The patient successfully negotiated a promise from her supervisor to not call her on days when she was at home recuperating. Her sister-in-law was more problematic; she took offense at the patient’s need for privacy, and cut off contact with the patient. This caused a relapse of GAD in the patient, during which time the therapist encouraged relaxation/imagery exercises and active recording and refutation of automatic thoughts. An example of the patient’s automatic thoughts and their refutations include:

“I have ruined my relationship with my sister-in-law,” refuted by, “I have no evidence that it is ruined. Though we are not in contact with each other, this can mean merely that she is not used to my newfound assertiveness.” Another was, “I am failing at work,” refuted by, “I am taking sick days. That does not mean failure — it means I am ill.”

The patient’s distress thermometer6 score decreased by more than 50% after six sessions of CBT. She found time to attend cancer support groups and often found herself actively helping other cancer patients who were having difficulties prioritizing their treatment. She concluded her radiation treatment and entered another period of remission from cancer.

Discussion

This case underscores the utility of CBT in guiding a course of time-limited psychotherapy in someone whose anxiety complicates coping with radiation treatment. The investigation and reconfiguration of underlying dysfunctional beliefs in CBT operates with the assumption that the automatic thoughts are rooted ultimately in underlying schemas; challenging these schemas helps to prevent negative automatic thoughts.7–9 The case also implicates unpleasant affects and undesirable behaviors as potentially inimical to the completion of prescribed cancer treatment protocols — though this case shows the patient making it to her radiation treatment, she is overwhelmed by an underlying belief that sacrifices her own priorities in favor of other people’s.

Such a dynamic increases stress, a factor that is a natural co-occurrence with any cancer, but also, beyond a certain threshold, may be implicated in poor coping and poor prognosis.10 Some studies imply that depression and anxiety negatively influence outcomes in cancer; in a meta-analysis, depression increased cancer incidence, decreased survival time, and increased cancer-associated mortality.11 However, other studies have failed to show evidence for an effect of psychosocial coping on cancer outcomes,12 and others have argued that the association between depression and cancer outcomes is related to confounding factors.13 Immaterial of psychological distress’s ability to inflect longevity and survival, the quality of life of patients within the cancer care continuum (see Sidebar 1, page 440, and Sidebar 2, and the Figure) is a worthwhile focus.

Sidebar 1.

Diagnosis: Cancer is first detected; through diagnostic tests or staging surgery, the cancer is staged.Remission Induction: Process eradicating as many cancer cells as possible. Usually achieved through surgery, chemotherapy, radiation, and immunotherapy.Remission: The absence of detectable tumor or abnormal cell load.Surveillance: Patient is routinely monitored for signs of recurrence by physical examination and laboratory tests.Recurrence: After a period of remission, new malignant cells or tumors are detected.Palliation: Focus on comfort, pain management, symptom diminution, and personal and family integration in the final stages of a disease process, rather than remission.

Sidebar 2.

Diagnosis Phase and Remission Induction Phase:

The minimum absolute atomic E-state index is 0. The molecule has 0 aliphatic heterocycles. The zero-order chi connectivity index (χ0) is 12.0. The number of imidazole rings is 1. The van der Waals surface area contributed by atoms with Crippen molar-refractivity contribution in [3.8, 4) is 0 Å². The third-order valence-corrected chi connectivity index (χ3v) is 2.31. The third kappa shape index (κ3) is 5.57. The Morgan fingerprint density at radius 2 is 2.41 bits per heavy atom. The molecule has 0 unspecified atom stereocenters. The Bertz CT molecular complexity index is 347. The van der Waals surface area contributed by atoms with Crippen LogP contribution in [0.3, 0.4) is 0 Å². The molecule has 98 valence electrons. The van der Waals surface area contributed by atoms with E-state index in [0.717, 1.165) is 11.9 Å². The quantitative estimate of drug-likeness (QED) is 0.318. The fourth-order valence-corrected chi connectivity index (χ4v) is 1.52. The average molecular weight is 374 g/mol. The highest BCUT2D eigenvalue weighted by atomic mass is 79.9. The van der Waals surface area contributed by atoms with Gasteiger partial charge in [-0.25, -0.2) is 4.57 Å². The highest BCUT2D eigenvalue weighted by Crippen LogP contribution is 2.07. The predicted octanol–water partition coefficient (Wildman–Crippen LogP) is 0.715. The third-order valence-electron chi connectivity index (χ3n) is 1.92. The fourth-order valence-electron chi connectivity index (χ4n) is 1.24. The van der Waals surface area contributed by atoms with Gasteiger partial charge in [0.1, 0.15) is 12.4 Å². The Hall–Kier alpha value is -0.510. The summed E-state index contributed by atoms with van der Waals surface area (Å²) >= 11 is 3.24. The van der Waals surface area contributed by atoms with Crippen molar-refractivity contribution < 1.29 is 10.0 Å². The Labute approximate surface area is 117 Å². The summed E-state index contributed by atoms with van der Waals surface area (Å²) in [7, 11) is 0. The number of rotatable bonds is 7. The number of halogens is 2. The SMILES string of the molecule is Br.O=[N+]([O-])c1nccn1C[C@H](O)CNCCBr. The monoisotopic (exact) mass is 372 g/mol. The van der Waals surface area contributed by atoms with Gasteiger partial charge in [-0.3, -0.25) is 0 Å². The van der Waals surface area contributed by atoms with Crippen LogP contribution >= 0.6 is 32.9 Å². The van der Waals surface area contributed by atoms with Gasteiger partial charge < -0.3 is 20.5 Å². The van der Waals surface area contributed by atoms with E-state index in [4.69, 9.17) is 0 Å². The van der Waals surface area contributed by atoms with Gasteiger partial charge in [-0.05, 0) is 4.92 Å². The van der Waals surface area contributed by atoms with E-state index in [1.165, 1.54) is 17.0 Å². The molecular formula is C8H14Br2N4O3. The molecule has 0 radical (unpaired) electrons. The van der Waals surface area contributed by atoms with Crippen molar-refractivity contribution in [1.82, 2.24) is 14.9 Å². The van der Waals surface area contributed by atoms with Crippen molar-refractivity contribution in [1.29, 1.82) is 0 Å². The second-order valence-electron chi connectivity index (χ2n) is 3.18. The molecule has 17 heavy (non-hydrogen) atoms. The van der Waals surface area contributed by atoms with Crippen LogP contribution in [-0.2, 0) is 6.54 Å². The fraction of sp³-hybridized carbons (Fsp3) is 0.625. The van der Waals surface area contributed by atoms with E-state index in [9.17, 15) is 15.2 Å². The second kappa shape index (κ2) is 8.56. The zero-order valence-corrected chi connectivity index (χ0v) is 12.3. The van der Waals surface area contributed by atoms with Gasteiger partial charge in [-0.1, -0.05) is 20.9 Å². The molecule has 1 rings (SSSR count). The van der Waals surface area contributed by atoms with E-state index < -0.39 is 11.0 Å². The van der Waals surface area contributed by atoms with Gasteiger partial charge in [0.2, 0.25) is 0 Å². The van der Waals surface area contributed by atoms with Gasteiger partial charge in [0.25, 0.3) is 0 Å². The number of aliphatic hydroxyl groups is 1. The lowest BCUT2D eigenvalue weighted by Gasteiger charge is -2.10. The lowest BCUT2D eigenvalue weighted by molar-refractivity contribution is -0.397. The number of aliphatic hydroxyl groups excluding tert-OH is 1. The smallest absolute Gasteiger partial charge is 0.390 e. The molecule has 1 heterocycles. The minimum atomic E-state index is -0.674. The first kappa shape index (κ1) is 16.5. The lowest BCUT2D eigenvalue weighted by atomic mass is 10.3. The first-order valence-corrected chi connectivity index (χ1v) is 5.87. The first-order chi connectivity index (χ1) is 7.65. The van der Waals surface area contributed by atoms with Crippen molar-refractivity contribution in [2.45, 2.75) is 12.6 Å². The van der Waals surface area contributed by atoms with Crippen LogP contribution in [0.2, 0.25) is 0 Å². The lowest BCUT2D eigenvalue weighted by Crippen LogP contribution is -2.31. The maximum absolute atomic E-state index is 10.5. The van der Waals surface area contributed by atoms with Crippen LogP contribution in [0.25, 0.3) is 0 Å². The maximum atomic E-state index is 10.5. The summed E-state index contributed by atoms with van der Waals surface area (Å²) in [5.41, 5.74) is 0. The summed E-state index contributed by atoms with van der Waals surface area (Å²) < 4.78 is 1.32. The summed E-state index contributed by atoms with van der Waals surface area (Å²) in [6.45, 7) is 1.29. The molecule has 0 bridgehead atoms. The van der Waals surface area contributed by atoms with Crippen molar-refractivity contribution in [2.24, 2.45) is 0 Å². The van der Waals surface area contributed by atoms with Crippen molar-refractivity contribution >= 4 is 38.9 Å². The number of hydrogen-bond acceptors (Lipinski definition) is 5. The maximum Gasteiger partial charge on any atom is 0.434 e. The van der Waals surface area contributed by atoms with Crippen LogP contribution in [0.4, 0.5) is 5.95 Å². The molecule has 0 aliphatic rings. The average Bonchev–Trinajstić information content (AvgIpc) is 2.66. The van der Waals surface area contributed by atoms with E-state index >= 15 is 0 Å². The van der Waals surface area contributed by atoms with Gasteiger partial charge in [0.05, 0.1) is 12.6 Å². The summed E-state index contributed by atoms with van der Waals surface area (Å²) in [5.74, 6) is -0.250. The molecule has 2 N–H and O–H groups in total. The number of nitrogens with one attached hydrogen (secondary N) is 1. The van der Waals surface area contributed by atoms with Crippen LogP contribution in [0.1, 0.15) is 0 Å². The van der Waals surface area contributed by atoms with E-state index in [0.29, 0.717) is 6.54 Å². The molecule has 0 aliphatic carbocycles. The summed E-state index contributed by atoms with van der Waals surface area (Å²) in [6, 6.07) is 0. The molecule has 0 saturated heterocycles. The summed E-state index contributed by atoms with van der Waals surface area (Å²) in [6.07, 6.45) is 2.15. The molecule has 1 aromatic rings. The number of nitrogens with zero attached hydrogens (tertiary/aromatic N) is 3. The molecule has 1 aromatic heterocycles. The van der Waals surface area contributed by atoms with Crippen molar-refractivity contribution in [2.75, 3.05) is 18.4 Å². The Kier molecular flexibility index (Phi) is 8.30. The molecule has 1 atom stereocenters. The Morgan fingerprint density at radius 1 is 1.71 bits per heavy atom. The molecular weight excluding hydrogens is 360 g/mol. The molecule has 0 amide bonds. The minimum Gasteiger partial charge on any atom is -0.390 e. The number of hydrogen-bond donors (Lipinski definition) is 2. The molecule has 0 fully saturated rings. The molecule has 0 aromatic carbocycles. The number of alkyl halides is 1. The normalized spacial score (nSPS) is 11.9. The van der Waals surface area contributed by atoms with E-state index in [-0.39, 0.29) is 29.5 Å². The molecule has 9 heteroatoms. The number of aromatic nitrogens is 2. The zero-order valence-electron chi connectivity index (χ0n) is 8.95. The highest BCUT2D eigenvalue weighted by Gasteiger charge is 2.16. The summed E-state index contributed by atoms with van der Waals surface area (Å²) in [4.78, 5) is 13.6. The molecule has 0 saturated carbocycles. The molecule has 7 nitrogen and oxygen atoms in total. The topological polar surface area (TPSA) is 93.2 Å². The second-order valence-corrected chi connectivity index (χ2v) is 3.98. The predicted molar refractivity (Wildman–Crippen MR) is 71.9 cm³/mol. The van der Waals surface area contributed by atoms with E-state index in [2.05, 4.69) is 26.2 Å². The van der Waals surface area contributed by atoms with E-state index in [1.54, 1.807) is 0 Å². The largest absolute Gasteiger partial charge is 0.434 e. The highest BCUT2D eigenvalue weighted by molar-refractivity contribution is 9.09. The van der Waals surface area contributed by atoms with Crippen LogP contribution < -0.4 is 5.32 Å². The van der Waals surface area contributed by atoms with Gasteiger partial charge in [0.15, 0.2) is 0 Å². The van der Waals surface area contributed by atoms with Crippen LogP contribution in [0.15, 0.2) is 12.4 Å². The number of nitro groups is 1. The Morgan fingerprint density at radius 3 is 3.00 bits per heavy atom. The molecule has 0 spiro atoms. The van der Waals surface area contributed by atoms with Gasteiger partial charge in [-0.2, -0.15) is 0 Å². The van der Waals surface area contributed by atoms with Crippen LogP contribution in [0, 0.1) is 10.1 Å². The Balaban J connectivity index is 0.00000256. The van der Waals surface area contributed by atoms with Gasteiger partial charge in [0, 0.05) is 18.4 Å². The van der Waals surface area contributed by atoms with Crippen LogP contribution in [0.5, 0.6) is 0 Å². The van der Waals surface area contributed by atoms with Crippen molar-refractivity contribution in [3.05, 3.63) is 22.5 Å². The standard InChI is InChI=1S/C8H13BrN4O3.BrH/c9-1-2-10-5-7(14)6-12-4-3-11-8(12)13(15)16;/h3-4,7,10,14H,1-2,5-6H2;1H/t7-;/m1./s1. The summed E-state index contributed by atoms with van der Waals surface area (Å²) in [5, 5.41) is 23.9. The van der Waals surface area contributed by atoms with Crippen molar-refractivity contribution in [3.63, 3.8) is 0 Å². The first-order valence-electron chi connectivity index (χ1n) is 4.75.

• Doubt and mistrust.
  • Catastrophizing (thinking the worst).
  • Paralysis and failure of usual modes of problem-solving.
  • Acting out.
  • Learned helplessness.
  • Terror of treatment side effects including mental and behavioral side effects.
  • Dependency and regression.
  • Suicidal ideation.
  • Failure at teamwork (family, treatment team).
Surveillance Phase:
  • Existential issues (death, life’s meaning, review of accomplishments).
  • Fear of recurrence.
  • Taking stock of the consequences of cancer treatments (physical and emotional exhaustion, both personal and family, financial cost).
  • Residual effects of treatments such as pain, neuropathies, or sexual function problems.
  • Axis I psychiatric sequelae such as major depression, cognitive decline, and substance abuse/dependence.
Palliative Phase:
  • Fear of death.
  • Anguish over what is left unfinished.
  • Pain.
  • Cognitive decline/delirium.
  • Grief of the family.
  • Review of life and integration of values and accomplishments.
  • Spiritual explorations and connectedness.

The cancer care continuum does not follow a linear model. Depending on the biological severity of the cancer, patient preferences, and provider recommendations, individuals will move in different sequences along the pathway. Specific psychological factors should be addressed in keeping with the phase on the cancer care continuum. Source: Trinidad AC, Kohrt BA, Norris L.

Figure. The cancer care continuum does not follow a linear model. Depending on the biological severity of the cancer, patient preferences, and provider recommendations, individuals will move in different sequences along the pathway. Specific psychological factors should be addressed in keeping with the phase on the cancer care continuum. Source: Trinidad AC, Kohrt BA, Norris L.

Conclusion

Studies have shown cancer treatment can lead to posttraumatic stress disorder-like symptoms.14 These can be avoided with CBT which, in certain conditions, has been demonstrated to have the equivalent effects of psycho-tropic medication in the treatment of depression and GAD.15 Other studies have shown that cognitive behavioral therapy can be helpful in alleviating the emotional disorders concomitant with various medical diagnoses such as cancer. Determining the point where a patient is on the cancer care continuum can help devise CBT strategies, since dysfunctional beliefs predictably occur at specific points on the continuum.